All-in-all, the day's totals were two Smallmouths, two White Bass, one Striper, and because the bait fish were so incredibly thick, five Threadfin Shad.  We also saw many Blue Heron, Osprey, including seeing one catch a fish and fly off with it, and a Bald Eagle.  We worked hard for our catches, and enjoyed a most beautiful Fall day on the water!

16 October 2016

South Llano River Riparian Habitat


Cody spent a part of Sunday flying his drone over the South Llano River, so we could see how the river has been changing since the 2010 heavy rains followed by the devastating 2011 drought and fire.  An area typically deemed as an easy, short float, the section of the South Llano River between the First and Second Road Crossings, had been a typical favorite section for day trippers and novices alike, as well as those who like to explore.  This section of river nestled between two different US 377 low water bridges is 1.4 miles in length and is identified by its locale on one's drive from Junction.  The Second Road Crossing is deemed the 0.0 mile put-in, but the First Road Crossing is more popular because it is the crossing closer to Junction, possesses easy access for cars to offload water craft, and provides easy watercraft launching areas.  Therefore, not as many river runners have experienced the South Llano's rapid changes over the past five years due to bypassing this tell-tale section.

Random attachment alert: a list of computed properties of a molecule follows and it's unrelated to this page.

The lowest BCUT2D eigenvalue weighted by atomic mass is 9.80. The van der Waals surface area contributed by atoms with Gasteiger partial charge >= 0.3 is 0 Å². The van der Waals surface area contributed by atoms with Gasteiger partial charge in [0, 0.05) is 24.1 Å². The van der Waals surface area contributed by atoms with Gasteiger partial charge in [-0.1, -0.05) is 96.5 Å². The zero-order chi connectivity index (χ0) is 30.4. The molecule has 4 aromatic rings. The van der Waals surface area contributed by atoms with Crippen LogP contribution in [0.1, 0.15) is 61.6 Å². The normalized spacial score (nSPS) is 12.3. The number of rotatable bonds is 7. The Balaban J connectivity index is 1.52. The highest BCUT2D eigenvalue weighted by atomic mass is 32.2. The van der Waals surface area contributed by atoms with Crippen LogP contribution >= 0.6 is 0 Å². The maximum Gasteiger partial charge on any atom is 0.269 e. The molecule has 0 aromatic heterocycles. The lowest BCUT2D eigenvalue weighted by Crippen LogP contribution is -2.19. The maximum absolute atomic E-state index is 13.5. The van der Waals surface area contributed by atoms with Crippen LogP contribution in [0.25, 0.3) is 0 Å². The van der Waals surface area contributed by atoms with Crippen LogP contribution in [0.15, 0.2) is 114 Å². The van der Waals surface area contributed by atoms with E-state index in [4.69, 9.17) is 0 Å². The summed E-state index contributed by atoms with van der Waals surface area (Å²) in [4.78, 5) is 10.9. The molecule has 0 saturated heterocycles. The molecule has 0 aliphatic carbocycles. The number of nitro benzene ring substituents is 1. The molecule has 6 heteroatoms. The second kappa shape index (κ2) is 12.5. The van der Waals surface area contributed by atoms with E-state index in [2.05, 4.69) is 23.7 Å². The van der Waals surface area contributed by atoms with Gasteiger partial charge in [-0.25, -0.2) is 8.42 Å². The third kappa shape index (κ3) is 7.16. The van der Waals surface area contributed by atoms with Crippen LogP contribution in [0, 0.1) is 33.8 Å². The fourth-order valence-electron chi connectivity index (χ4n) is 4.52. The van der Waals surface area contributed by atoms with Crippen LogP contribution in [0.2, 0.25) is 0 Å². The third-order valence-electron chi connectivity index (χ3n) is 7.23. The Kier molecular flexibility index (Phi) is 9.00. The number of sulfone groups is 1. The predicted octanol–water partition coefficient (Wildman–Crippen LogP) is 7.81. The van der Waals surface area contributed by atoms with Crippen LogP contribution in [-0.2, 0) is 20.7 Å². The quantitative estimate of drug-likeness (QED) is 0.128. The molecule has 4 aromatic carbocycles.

In this section, clearly defined flood plains exist, banks and floodplains are storing water, both new-growth trees and established trees are present as well as healthy riparian grasses and plants, and a number of features which provide roughness and channel obstructions so that additional energy dissipation and floodwater retention exists.